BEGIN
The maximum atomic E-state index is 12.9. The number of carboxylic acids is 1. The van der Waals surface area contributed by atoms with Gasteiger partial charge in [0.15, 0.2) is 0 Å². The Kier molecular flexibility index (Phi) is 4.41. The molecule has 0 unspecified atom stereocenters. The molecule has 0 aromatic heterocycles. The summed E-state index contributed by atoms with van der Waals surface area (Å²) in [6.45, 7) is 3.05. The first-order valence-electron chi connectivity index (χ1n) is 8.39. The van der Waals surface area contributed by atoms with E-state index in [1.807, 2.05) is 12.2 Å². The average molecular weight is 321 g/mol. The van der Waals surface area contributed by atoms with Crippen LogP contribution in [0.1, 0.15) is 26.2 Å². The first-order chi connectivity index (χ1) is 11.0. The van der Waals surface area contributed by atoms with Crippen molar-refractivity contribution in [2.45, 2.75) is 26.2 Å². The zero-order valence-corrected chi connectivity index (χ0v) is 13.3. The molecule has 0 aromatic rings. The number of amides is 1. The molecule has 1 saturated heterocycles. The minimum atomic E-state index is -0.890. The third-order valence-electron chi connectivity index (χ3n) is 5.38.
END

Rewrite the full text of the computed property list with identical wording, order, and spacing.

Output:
The maximum atomic E-state index is 12.9. The number of carboxylic acids is 1. The van der Waals surface area contributed by atoms with Gasteiger partial charge in [0.15, 0.2) is 0 Å². The Kier molecular flexibility index (Phi) is 4.41. The molecule has 0 unspecified atom stereocenters. The molecule has 0 aromatic heterocycles. The summed E-state index contributed by atoms with van der Waals surface area (Å²) in [6.45, 7) is 3.05. The first-order valence-electron chi connectivity index (χ1n) is 8.39. The van der Waals surface area contributed by atoms with E-state index in [1.807, 2.05) is 12.2 Å². The average molecular weight is 321 g/mol. The van der Waals surface area contributed by atoms with Crippen LogP contribution in [0.1, 0.15) is 26.2 Å². The first-order chi connectivity index (χ1) is 11.0. The van der Waals surface area contributed by atoms with Crippen molar-refractivity contribution in [2.45, 2.75) is 26.2 Å². The zero-order valence-corrected chi connectivity index (χ0v) is 13.3. The molecule has 0 aromatic rings. The number of amides is 1. The molecule has 1 saturated heterocycles. The minimum atomic E-state index is -0.890. The third-order valence-electron chi connectivity index (χ3n) is 5.38.